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Atmospedia is a Wikipedia-style website that is the premier center for resources aimed toward researchers (from early to late-career) in the atmospheric sciences.

Websites already exist that provide resources as a collection of links to professional development, funding, writing/communication, DEI efforts, career searching, and a multitude of other resources. Unfortunately, a list of links inherently requires that each individual researcher spend their own time and energy searching through each link and synthesizing each resource for their particular use case. While this may sometimes be necessary, it also is completely inefficient in many cases where time is limited. The goal of our proposed website is to improve and streamline the flow of information by decentralizing its curation and generation process, enabling end users to use, update, and populate resources as they become available.

Community participation will enable PIs, staff, program managers, and students to add and update information over time, thus making the wiki a rich compilation of wisdom. Some individuals and organizations in our research community already regularly do this on social media (Twitter/X, Facebook, LinkedIn, etc.) when they post about available jobs and other opportunities, so this website in many ways helps to redirect that information into something more permanent, sustainable, and accessible without forcing folks to use social media for their professional advancement. Additionally, the wiki would allow for proper credit to be given to authors who substantially contribute to it and thus make their contributions citable on CVs.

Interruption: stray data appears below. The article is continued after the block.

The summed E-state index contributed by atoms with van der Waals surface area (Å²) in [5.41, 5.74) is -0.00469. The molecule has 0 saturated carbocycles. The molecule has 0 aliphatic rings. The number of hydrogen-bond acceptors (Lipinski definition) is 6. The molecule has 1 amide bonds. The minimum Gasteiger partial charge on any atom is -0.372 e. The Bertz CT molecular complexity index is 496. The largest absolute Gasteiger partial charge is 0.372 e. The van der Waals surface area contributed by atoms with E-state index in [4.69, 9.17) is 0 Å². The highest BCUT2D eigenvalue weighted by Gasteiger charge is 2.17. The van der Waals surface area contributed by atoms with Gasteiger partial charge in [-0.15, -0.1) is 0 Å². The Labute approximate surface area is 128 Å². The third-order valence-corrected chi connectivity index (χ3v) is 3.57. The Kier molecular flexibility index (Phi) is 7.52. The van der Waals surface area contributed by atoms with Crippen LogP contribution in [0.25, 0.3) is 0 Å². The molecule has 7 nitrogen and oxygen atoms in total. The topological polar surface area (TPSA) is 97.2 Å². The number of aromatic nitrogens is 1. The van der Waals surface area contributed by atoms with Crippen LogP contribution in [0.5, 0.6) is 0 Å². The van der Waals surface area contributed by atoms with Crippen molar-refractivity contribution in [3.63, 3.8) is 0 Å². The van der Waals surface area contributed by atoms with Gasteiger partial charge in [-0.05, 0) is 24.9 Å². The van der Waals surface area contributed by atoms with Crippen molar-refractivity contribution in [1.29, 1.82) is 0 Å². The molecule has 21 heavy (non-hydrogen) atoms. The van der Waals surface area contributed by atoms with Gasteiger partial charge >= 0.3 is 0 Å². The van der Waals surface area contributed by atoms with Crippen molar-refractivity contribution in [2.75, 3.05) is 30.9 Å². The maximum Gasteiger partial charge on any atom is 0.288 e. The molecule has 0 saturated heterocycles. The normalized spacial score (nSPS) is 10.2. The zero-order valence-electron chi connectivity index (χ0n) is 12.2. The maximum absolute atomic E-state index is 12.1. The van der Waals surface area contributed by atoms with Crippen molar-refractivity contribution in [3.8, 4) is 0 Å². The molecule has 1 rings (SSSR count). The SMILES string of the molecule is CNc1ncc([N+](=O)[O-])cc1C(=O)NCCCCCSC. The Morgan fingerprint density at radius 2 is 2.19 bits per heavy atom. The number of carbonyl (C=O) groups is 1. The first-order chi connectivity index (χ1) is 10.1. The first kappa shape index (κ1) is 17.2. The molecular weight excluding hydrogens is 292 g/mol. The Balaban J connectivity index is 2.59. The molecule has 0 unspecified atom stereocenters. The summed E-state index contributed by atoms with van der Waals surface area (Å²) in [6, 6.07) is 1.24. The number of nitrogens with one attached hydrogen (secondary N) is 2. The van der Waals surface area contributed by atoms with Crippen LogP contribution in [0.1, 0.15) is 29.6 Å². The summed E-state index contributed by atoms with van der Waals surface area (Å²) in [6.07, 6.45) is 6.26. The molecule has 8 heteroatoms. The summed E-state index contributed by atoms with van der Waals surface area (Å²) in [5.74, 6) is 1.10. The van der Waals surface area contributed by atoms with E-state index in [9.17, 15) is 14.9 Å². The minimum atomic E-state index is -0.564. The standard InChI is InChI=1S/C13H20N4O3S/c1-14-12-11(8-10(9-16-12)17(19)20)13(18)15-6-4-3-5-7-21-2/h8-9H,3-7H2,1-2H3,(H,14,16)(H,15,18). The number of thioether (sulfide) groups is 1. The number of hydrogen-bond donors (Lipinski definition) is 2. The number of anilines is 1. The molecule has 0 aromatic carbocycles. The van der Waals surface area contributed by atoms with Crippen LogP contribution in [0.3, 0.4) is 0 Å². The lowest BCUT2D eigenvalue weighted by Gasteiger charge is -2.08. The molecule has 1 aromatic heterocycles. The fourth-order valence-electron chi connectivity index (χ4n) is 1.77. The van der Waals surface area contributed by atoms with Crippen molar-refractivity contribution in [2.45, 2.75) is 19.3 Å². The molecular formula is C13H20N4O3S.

Project Background and Motivation

Access to good and timely information is crucial for the advancement of a researcher at any stage of their career. Consider the following case studies:

  • An undergraduate student is researching potential future research advisors and their current projects, but does not know what programs or departments facilitate work relevant to the student’s interests